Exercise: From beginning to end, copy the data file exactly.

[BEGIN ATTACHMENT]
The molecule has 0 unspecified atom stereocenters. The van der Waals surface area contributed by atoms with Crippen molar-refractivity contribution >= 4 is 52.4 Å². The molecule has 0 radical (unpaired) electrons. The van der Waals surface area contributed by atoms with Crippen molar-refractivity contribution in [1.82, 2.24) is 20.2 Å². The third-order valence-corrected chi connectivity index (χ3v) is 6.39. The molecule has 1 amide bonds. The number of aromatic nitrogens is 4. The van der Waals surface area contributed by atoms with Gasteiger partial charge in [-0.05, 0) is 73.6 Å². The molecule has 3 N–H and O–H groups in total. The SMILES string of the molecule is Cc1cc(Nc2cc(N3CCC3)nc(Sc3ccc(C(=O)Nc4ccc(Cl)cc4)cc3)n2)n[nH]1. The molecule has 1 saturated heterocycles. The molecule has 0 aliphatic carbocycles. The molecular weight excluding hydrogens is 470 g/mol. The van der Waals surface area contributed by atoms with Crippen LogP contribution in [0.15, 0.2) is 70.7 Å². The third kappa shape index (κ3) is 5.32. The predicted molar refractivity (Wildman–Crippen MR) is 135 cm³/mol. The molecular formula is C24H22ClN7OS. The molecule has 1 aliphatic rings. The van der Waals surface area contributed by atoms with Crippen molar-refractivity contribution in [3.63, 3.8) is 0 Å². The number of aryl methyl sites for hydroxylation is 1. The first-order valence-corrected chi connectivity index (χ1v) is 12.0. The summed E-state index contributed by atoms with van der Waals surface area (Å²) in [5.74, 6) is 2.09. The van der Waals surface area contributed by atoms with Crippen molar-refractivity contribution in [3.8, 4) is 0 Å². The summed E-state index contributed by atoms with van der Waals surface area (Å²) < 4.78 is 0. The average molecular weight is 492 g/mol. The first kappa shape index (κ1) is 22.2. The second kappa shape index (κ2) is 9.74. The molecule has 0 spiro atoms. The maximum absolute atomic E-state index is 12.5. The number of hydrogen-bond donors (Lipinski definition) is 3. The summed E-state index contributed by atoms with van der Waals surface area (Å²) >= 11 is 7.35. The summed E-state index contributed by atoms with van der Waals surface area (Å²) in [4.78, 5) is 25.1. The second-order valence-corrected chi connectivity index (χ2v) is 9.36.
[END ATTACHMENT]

The molecule has 0 unspecified atom stereocenters. The van der Waals surface area contributed by atoms with Crippen molar-refractivity contribution >= 4 is 52.4 Å². The molecule has 0 radical (unpaired) electrons. The van der Waals surface area contributed by atoms with Crippen molar-refractivity contribution in [1.82, 2.24) is 20.2 Å². The third-order valence-corrected chi connectivity index (χ3v) is 6.39. The molecule has 1 amide bonds. The number of aromatic nitrogens is 4. The van der Waals surface area contributed by atoms with Gasteiger partial charge in [-0.05, 0) is 73.6 Å². The molecule has 3 N–H and O–H groups in total. The SMILES string of the molecule is Cc1cc(Nc2cc(N3CCC3)nc(Sc3ccc(C(=O)Nc4ccc(Cl)cc4)cc3)n2)n[nH]1. The molecule has 1 saturated heterocycles. The molecule has 0 aliphatic carbocycles. The molecular weight excluding hydrogens is 470 g/mol. The van der Waals surface area contributed by atoms with Crippen LogP contribution in [0.15, 0.2) is 70.7 Å². The third kappa shape index (κ3) is 5.32. The predicted molar refractivity (Wildman–Crippen MR) is 135 cm³/mol. The molecular formula is C24H22ClN7OS. The molecule has 1 aliphatic rings. The van der Waals surface area contributed by atoms with Crippen molar-refractivity contribution in [3.63, 3.8) is 0 Å². The number of aryl methyl sites for hydroxylation is 1. The first-order valence-corrected chi connectivity index (χ1v) is 12.0. The summed E-state index contributed by atoms with van der Waals surface area (Å²) in [5.74, 6) is 2.09. The van der Waals surface area contributed by atoms with Crippen molar-refractivity contribution in [3.8, 4) is 0 Å². The summed E-state index contributed by atoms with van der Waals surface area (Å²) < 4.78 is 0. The average molecular weight is 492 g/mol. The first kappa shape index (κ1) is 22.2. The second kappa shape index (κ2) is 9.74. The molecule has 0 spiro atoms. The maximum absolute atomic E-state index is 12.5. The number of hydrogen-bond donors (Lipinski definition) is 3. The summed E-state index contributed by atoms with van der Waals surface area (Å²) >= 11 is 7.35. The summed E-state index contributed by atoms with van der Waals surface area (Å²) in [4.78, 5) is 25.1. The second-order valence-corrected chi connectivity index (χ2v) is 9.36.